This Cusp Of Time

There’s a cusp of seasons, with moments when you don’t know what time of year it is. Yesterday was like that. If I closed my eyes, it could have been spring or fall. The air was cool and damp and smelled like earth. There were warm currents moving on the wind that took the chill off. It could have been the warmth of returning spring or a dying summer.

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The heavy rains lately have made the waters rise. The rivers are running full and fast. Waterfalls stream from rocks. The sound of water is everywhere. It’s the sound of spring and the sound of fall.

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The leaves have fallen. The bare branches could speak of new life barely starting to bud or the deep dormant sleep of coming winter.

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There’s wood smoke in the air. The scent could be from fires to take off the spring chill or flames to dry the fall dampness.

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I can stand there with eyes closed and imagine it to be whatever time I want it to be.

A time of beginnings or a time of endings. A time to think of new life or a time to remember life that has passed. In this cusp, I’m free to be in either world.

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So many of us are in this transition right now, this moment of pause where we stand, maybe slightly confused, maybe in grief, trying to figure out where exactly we are.

Where we have been.

Where we are going.

We stand in the middle of that bridge between, eyes closed, surrounded by rushing water and rising wind, and wait.

Maybe a little lost.

I don’t know if I’m waiting for what has been, or for what is coming.

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The Sunday Drive

Last Sunday we took our friend Jenny and went for a drive along some nearby logging roads. It brought back so many memories.

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Crossing Troublesome Creek on Sunday (using a bridge!)

Growing up, we often went for Sunday drives. If mom chose the location, it most likely would be driving the neighborhoods she grew up in. She’d reminisce and tell us stories about things like her dad getting drunk and throwing bread at her across the table. Or having to learn how to butcher rabbits. Or Aunty and the day she showed up. She saw their chimney fire, stopped to help them, also saw a single dad trying to raise a daughter, and stayed as their housekeeper. And once mom married and moved away, she became our surrogate granny.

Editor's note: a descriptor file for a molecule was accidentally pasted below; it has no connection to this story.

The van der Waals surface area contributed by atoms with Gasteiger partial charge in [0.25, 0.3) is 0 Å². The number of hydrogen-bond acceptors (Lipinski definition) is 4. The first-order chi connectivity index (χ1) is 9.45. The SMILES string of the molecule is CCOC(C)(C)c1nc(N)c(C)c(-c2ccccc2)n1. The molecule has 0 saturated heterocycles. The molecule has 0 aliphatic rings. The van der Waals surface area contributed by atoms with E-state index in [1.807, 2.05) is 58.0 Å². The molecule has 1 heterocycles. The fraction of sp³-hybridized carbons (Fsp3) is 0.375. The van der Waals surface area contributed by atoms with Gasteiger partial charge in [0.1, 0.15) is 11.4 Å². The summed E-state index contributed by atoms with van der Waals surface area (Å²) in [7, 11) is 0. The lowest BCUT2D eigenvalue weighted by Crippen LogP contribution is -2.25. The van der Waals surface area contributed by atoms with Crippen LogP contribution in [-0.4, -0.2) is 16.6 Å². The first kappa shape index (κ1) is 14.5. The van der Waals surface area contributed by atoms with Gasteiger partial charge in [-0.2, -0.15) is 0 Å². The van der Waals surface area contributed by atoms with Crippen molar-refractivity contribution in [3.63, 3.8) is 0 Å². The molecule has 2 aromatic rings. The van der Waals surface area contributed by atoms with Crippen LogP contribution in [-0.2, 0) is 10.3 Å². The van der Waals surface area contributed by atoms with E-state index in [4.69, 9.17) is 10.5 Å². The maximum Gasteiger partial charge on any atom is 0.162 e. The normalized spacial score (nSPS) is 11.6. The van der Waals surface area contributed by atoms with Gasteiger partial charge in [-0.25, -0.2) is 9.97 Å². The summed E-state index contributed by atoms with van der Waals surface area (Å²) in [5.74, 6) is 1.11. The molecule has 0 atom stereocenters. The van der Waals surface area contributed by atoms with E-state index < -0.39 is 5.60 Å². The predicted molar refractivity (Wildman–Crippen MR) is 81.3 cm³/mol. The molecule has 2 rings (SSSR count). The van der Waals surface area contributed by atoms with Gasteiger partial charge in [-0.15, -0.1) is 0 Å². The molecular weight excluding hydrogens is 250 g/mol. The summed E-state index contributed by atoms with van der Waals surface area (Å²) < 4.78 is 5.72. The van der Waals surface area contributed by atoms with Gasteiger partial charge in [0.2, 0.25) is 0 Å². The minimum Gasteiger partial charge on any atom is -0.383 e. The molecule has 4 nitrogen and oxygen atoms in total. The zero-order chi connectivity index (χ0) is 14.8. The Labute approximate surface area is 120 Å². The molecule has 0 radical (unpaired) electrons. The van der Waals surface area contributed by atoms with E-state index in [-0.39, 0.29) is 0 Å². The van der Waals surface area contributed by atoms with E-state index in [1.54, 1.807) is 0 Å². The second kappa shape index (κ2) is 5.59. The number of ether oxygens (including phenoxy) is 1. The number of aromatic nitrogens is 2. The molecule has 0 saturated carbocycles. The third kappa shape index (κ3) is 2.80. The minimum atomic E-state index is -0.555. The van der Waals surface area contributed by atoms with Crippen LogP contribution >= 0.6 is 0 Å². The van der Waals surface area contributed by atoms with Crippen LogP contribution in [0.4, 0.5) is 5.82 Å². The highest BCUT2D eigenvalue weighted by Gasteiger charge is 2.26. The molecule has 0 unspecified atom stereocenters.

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Aunty helping me play

Those drives weren’t too boring because I’d sit in the back seat and daydream adventures and my own stories. And if we were lucky, and mom and dad felt flush, we’d all get the treat of burgers.

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Mom at the cabin. 

When dad picked the Sunday destination, a lot of times we’d end up driving logging roads. Mom would pack a picnic lunch. Dad would bring the stack of gold pans. Us kids would get to sit on the tailgate of the truck as we slowly bounced our way up into the woods and mountains.

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Dad surveying flood damage

I daydreamed those drives, too, but the stories were different. They almost always involved me slipping off that tailgate, running away into the woods, finding some long-lost tribe of Native Americans, or some My Side Of The Mountain type, where I would live forever out there in the mountains.

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Bridal Veil Falls